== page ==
However, it didn’t always happen like this. Sometimes, I would get struck by inspiration after an hour or two working out tedious voice leading at the keyboard and whatever came out of the piano ended up being the finished result. (I was fortunate to be using a composition computer software that instantly transcribed whatever I played on an electric piano, so I didn’t have to constantly notate what I was coming up with.) One section of “Fanfare” that is purely a “first draft” inspiration is the prominent viola solo during the middle section. I had just worked out the melody in the violin and wanted an “echo” of it in another instrument, and I thought to myself, “Why not the viola?” I played it into the computer, came up with with some basic accompaniment, and never changed it. Ironically, it ended up being my favorite part of the piece, and gave my brother Anthony, who was the violist in the concert, a chance to shine. It’s funny how one can spend hours trying to come up with something good, and then every now and then something just works. I would surmise it’s because one gradually assumes a certain “creative” mindset while composing, in which inhibitions are let go and a certain impulsiveness takes over. Of course, these “impulses” often fail miserably. About 90% of the time, this happens to me, and I hurriedly delete my pathetic creations before another human can come along and hear them. But it’s those moments that happen 10% of the time that make such compositional risk-taking really worth it.
The composition of the work followed a rather jagged timeline; I began it on May 10th, composed daily through the 16th, took about a week off to graduate, move out of my apartment and drive back to Chicago, and then finished the rest of the piece on May 25th. On the 26th and 27th, I added in dynamics and tempo markings, and on the evening of the 27th my family played it through for the first time. I had already heard an audio version of the piece produced by the computer software, but hearing it live was of course a completely different experience. What had been going through my mind for the last two weeks had finally come to life as living, breathing music, ringing in the air around with me with a youthful vitality. Such an experience makes all of the tedious harmony work and long hours of craning one’s neck in front of a computer screen worth it. I only regretted that I would be unable to be present on opening night to hear its premiere–my whole rationale for writing the piece stemmed from the fact that I was in attendance at the National Cello Institute at the University of Wisconsin-Madison on June 8th and therefore unable to be up in Door County to play with my family, so writing the work was my way of being there “in spirit”–but I was excited to hear from my family members of the enthusiastic reception that the piece received, and am looking forward to seeing the video that was taken of the performance.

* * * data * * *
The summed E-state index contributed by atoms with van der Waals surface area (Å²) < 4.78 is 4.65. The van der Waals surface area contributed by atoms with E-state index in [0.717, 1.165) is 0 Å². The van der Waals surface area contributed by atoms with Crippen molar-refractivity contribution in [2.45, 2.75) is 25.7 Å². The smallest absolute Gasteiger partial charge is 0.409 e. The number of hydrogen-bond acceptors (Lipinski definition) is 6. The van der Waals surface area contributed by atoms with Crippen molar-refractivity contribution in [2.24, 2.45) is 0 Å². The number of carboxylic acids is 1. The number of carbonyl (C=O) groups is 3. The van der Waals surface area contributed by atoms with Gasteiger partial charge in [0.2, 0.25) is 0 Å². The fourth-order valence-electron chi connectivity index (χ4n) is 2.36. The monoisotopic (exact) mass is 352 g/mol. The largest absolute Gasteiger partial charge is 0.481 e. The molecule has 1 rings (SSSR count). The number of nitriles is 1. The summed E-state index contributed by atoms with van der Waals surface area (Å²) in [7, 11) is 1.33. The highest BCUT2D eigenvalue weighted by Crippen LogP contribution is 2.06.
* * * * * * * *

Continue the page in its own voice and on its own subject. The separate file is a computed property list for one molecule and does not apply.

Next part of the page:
I could probably write a whole book about the compositional process–in fact, I could even provide an annotated version of “Fanfare” with explanations under each measure as to why I made the musical decisions that I did–but in the interest of space and your undoubtedly waning attention span (which probably took a hit after the music theory paragraph), I’ll bring this article to a close. Before I do, however, I wish to intimate one last lesson that I have learned through serving music in my capacity as a composer. Just the other night, I had the pleasure of hearing the Brahms F minor Piano Quintet performed by Midsummers’ musicians at the Ephraim Moravian Church, and from the opening bars found myself immersed in the music (as anyone sitting in the same pew as me can attest–I had a difficult time sitting still in some of the more exciting parts). However, as I listened I realized that while I was focused on the rich sonority emanating from the group, their facial expressions, and their movements, I wasn’t really thinking about Brahms, although he was the sole reason we were all there. As the slow movement opened, I imagined the bearded German master sitting dutifully at a piano, painstakingly figuring out chord changes, harmony, and melodic lines. I could really sympathize with him, I realized, even though I’m sure he could have written something like my “Fanfare” in a heartbeat (on the figurative composers’ ladder, he’s beyond the top rung and I’m barely grasping the bottom one). But it caused me to ponder: how much to do we really think about composers? When we watch a movie, we all come out praising the actors and actresses, but we rarely give a thought to the screenwriter; often times, we don’t even know who he or she is. Of course, the actors–and the musicians, in the case of our musical context–are vitally important, but we mustn’t ignore the real creative force behind the musical experience that we’re having–a person of the past, pouring out his soul into notated sound, hoping that some audience then, or in the distant future, can grasp the thoughts and emotions he is attempting to emulate through music. It is my belief that having this perspective truly enriches our whole experience as listeners. We sit not only in awe of the music, but of the fact that humans are capable of creating such an awe-inducing entity. Such is perhaps the most valuable thing I have gained from being a composer, and for it I am deeply grateful.